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object(Timber\Post)#3711 (44) { ["ImageClass"]=> string(12) "Timber\Image" ["PostClass"]=> string(11) "Timber\Post" ["TermClass"]=> string(11) "Timber\Term" ["object_type"]=> string(4) "post" ["custom"]=> array(5) { ["_wp_attached_file"]=> string(14) "RB_397MSRB.pdf" ["wpmf_size"]=> string(5) "34964" ["wpmf_filetype"]=> string(3) "pdf" ["wpmf_order"]=> string(1) "0" ["searchwp_content"]=> string(7230) "Research Brief Public Policy Institute of California FEBRUARY 1997 ISSUE #6 State Revenue Data Can Be Used with Confidence For more than two decades, Californians have engaged in a great debate about the size, shape, and role of state and local governments. With the 1978 passage of Proposition 13, voters began to use the initiative system to limit the size of their governments, severely constraining the ability of state and local governments to raise revenue locally. In essence, California is engaged in a great experiment, leading the nation in the use of direct democracy to limit representative government. Like all critical experiments, it requires evaluation, and valid evaluation requires reliable data. Several key studies of the policy issues generated by this experiment have raised concerns about the quality of the data on local public revenues. Many policymakers and analysts throughout the state have hesitated to use the available data, citing three assumptions about their quality: (1) The data do not capture all public entities in the state. (2) They do not accurately reflect the fiscal activity of those they do capture. (3) They are not produced in a timely manner. A 1997 Public Policy Institute of California study by Michael Shires and Melissa Glenn Haber evaluated these claims by analyzing the revenue information that the California State Controller’s Office collects and publishes. Their findings end years of doubt about the quality of the state’s fiscal data. The study’s conclusion: Timeliness remains an issue, but the data are basically sound. The study also makes recommendations for improving the comprehensiveness, accuracy, and timeliness of the data. The findings and recommendations on each issue are summarized below. How Comprehensive Are the Data? Because the initiative system has increasingly constrained local governments, some argue that those governments have found creative ways to get around the constraints and that the state’s data systems cannot track this creativity. A particular concern is that the systems do not capture some institu- tions resulting from this creativity—Mello-Roos districts, for example. Thus, studies that use the data underestimate the size of public sector activity. The Institute’s analysis found that the data were quite comprehensive. It verified that more than 7, 000 local entities, which appear on other authoritative public lists, are included in the State Controller’s annual reports. In fact, Mello-Roos or community facility districts (CFDs) are the primary exception: They are not systematically included in the Controller’s database. However, in a follow-up analysis of all the CFDs in existence, the study found that their revenues are such a small percentage of total local-government revenues that excluding them represents a trivial source of error—only 0.3 percent. To make the data more comprehensive, Shires and Glenn Haber recommend that the annual surveys include specific instructions that would lead to inclusion of Mello-Roos districts. They also recommend that the Controller’s Office implement a watchdog-type mechanism for identifying new entities that might not be captured under the current reporting scheme. How Accurate Are the Data? Put another way, does the information in the Controller’s reports accurately represent what’s happening in local governments? Since that information comes from questionnaires completed by each entity, interpretation of the instructions could vary enormously across more than 7,000 entities. Moreover, the questionnaires are usually submitted before annual audits are completed. Shires and Glenn Haber verified the survey data against third-party sources of information: the entities’ audited data and information tracked by other agencies. In both comparisons, the correspondence between the Controller’s Office data and these sources was very high. Correspondence Between State and Local Data (total revenues in billions of dollars) Special Counties Cities Districts State Controller Audited reports $ 22.22 $ 16.31 $ 9.56 22.50 16.08 9.42 Difference $ 0.28 $ 0.23 $ 0.14 Percentage difference 1.2% 1.4% 1.5% The study found a high correlation between the audited reports of local entities and the data reported by the State Controller’s Office. Even though the data are highly accurate, the authors made five recommendations for accuracy improvements: • Provide more-specific instructions and follow-up regarding capital project funds, debt service, and housing authorities. • Expand and clarify the reporting of special assessment districts. • Expand the reporting of school district information. • Provide detailed fiscal information for community college districts. • Establish a consistent reporting format for all categories of entities. What Could Be Done to Make the Data More Timely? The study did not examine timeliness in great detail because the problem is self-evident: Since each type of entity publishes its data separately, the data become available at different times. The delay can be as long as two years. This is problematic for policymakers and analysts who have much shorter and more-demanding time horizons. Shires and Glenn Haber made two recommendations to the Controller’s Office for improving timeliness: Institute Internet/Webbased submission and make the data available immediately— before they have been reviewed. The latter would make the bulk of the material available 90 days after the end of the fiscal year—not more than a year later, which is the current schedule. Unreviewed data would be identified as such and changes made after the Controller’s review. Large and complex entities, which are more likely to affect policy choices, should be reviewed first. Implications for Analysis of California’s Governance and Finance Issues The primary motive of the Public Policy Institute of California in undertaking this study was to determine whether the State Controller’s data were of adequate quality, and if not, what changes might make them more usable. While Shires and Glenn Haber recommend a number of changes, the data as they currently exist are usable for further research into more-detailed aspects of state and local governance. The revenue data accurately portray the range of activity occurring in local government. Thus, decisionmakers and analysts can focus on the methodology and substance involved in policy and not worry about shortcomings in the data. This research brief summarizes a report by Michael A. Shires and Melissa Glenn Haber, A Review of Local Government Revenue Data in California. The report may be ordered by calling (800) 232-5343 [mainland U.S.] or (415) 291-4415 [Canada, Hawaii, overseas]. A copy of the full text is also available on the Internet (www.ppic.org). The Public Policy Institute of California is a private, nonprofit organization dedicated to independent, nonpartisan research on economic, social, and political issues that affect the lives of Californians. PUBLIC POLICY INSTITUTE OF CALIFORNIA 500 Washington Street, Suite 800 • San Francisco, California 94111 Telephone: (415) 291-4400 • Fax: (415) 291-4401 info@ppic.org • www.ppic.org" } ["___content":protected]=> string(106) "

RB 397MSRB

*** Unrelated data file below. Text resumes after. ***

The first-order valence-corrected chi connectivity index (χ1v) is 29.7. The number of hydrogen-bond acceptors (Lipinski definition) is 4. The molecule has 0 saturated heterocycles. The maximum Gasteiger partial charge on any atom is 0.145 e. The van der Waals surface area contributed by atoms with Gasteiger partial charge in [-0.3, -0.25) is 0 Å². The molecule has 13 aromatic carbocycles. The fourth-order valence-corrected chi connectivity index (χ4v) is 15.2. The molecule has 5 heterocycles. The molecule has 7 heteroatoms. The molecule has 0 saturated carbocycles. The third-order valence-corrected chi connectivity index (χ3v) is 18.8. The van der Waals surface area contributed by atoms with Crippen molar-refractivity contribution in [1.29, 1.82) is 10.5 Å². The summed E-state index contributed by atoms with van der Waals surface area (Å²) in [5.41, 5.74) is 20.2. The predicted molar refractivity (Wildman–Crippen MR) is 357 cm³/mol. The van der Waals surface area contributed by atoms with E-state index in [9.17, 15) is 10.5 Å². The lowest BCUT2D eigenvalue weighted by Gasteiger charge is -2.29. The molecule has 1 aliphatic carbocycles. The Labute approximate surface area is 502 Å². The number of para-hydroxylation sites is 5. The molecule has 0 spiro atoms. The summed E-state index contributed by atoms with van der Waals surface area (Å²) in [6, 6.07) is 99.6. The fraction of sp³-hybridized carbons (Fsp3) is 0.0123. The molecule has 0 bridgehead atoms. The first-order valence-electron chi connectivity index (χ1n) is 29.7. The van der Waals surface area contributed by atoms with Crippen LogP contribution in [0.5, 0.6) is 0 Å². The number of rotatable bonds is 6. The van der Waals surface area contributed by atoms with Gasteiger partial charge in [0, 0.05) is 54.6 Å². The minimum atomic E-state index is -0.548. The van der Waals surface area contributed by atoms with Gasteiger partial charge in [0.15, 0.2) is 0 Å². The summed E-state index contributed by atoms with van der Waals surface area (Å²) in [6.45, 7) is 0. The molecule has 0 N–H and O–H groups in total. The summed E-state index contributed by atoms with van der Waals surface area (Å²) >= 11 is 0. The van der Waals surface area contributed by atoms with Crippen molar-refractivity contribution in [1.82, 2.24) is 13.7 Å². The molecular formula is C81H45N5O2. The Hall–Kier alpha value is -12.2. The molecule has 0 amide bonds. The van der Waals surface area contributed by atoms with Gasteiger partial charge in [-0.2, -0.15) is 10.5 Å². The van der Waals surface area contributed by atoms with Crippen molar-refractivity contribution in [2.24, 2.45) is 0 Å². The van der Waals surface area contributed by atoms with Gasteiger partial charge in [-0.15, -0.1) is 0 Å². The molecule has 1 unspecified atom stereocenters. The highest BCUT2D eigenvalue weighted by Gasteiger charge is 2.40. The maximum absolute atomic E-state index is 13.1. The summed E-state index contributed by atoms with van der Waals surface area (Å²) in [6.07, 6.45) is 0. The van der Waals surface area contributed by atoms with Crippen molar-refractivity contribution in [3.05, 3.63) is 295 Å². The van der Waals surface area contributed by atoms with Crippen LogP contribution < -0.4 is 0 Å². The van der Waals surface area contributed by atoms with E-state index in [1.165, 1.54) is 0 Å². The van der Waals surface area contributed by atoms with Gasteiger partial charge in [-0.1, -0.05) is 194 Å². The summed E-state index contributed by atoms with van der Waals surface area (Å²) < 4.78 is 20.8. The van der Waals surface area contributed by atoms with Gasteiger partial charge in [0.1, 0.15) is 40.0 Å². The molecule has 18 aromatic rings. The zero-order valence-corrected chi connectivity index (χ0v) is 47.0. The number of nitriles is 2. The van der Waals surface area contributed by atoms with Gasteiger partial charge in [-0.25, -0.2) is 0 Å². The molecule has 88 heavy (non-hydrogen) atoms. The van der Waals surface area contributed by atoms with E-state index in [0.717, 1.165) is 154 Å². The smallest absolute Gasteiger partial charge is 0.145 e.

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With the 1978 passage of Proposition 13, voters began to use the initiative system to limit the size of their governments, severely constraining the ability of state and local governments to raise revenue locally. In essence, California is engaged in a great experiment, leading the nation in the use of direct democracy to limit representative government. Like all critical experiments, it requires evaluation, and valid evaluation requires reliable data. Several key studies of the policy issues generated by this experiment have raised concerns about the quality of the data on local public revenues. Many policymakers and analysts throughout the state have hesitated to use the available data, citing three assumptions about their quality: (1) The data do not capture all public entities in the state. (2) They do not accurately reflect the fiscal activity of those they do capture. (3) They are not produced in a timely manner. A 1997 Public Policy Institute of California study by Michael Shires and Melissa Glenn Haber evaluated these claims by analyzing the revenue information that the California State Controller’s Office collects and publishes. Their findings end years of doubt about the quality of the state’s fiscal data. The study’s conclusion: Timeliness remains an issue, but the data are basically sound. The study also makes recommendations for improving the comprehensiveness, accuracy, and timeliness of the data. The findings and recommendations on each issue are summarized below. How Comprehensive Are the Data? Because the initiative system has increasingly constrained local governments, some argue that those governments have found creative ways to get around the constraints and that the state’s data systems cannot track this creativity. A particular concern is that the systems do not capture some institu- tions resulting from this creativity—Mello-Roos districts, for example. Thus, studies that use the data underestimate the size of public sector activity. The Institute’s analysis found that the data were quite comprehensive. It verified that more than 7, 000 local entities, which appear on other authoritative public lists, are included in the State Controller’s annual reports. In fact, Mello-Roos or community facility districts (CFDs) are the primary exception: They are not systematically included in the Controller’s database. However, in a follow-up analysis of all the CFDs in existence, the study found that their revenues are such a small percentage of total local-government revenues that excluding them represents a trivial source of error—only 0.3 percent. To make the data more comprehensive, Shires and Glenn Haber recommend that the annual surveys include specific instructions that would lead to inclusion of Mello-Roos districts. They also recommend that the Controller’s Office implement a watchdog-type mechanism for identifying new entities that might not be captured under the current reporting scheme. How Accurate Are the Data? Put another way, does the information in the Controller’s reports accurately represent what’s happening in local governments? Since that information comes from questionnaires completed by each entity, interpretation of the instructions could vary enormously across more than 7,000 entities. Moreover, the questionnaires are usually submitted before annual audits are completed. Shires and Glenn Haber verified the survey data against third-party sources of information: the entities’ audited data and information tracked by other agencies. In both comparisons, the correspondence between the Controller’s Office data and these sources was very high. Correspondence Between State and Local Data (total revenues in billions of dollars) Special Counties Cities Districts State Controller Audited reports $ 22.22 $ 16.31 $ 9.56 22.50 16.08 9.42 Difference $ 0.28 $ 0.23 $ 0.14 Percentage difference 1.2% 1.4% 1.5% The study found a high correlation between the audited reports of local entities and the data reported by the State Controller’s Office. Even though the data are highly accurate, the authors made five recommendations for accuracy improvements: • Provide more-specific instructions and follow-up regarding capital project funds, debt service, and housing authorities. • Expand and clarify the reporting of special assessment districts. • Expand the reporting of school district information. • Provide detailed fiscal information for community college districts. • Establish a consistent reporting format for all categories of entities. What Could Be Done to Make the Data More Timely? The study did not examine timeliness in great detail because the problem is self-evident: Since each type of entity publishes its data separately, the data become available at different times. The delay can be as long as two years. This is problematic for policymakers and analysts who have much shorter and more-demanding time horizons. Shires and Glenn Haber made two recommendations to the Controller’s Office for improving timeliness: Institute Internet/Webbased submission and make the data available immediately— before they have been reviewed. The latter would make the bulk of the material available 90 days after the end of the fiscal year—not more than a year later, which is the current schedule. Unreviewed data would be identified as such and changes made after the Controller’s review. Large and complex entities, which are more likely to affect policy choices, should be reviewed first. Implications for Analysis of California’s Governance and Finance Issues The primary motive of the Public Policy Institute of California in undertaking this study was to determine whether the State Controller’s data were of adequate quality, and if not, what changes might make them more usable. While Shires and Glenn Haber recommend a number of changes, the data as they currently exist are usable for further research into more-detailed aspects of state and local governance. The revenue data accurately portray the range of activity occurring in local government. Thus, decisionmakers and analysts can focus on the methodology and substance involved in policy and not worry about shortcomings in the data. This research brief summarizes a report by Michael A. Shires and Melissa Glenn Haber, A Review of Local Government Revenue Data in California. The report may be ordered by calling (800) 232-5343 [mainland U.S.] or (415) 291-4415 [Canada, Hawaii, overseas]. A copy of the full text is also available on the Internet (www.ppic.org). The Public Policy Institute of California is a private, nonprofit organization dedicated to independent, nonpartisan research on economic, social, and political issues that affect the lives of Californians. 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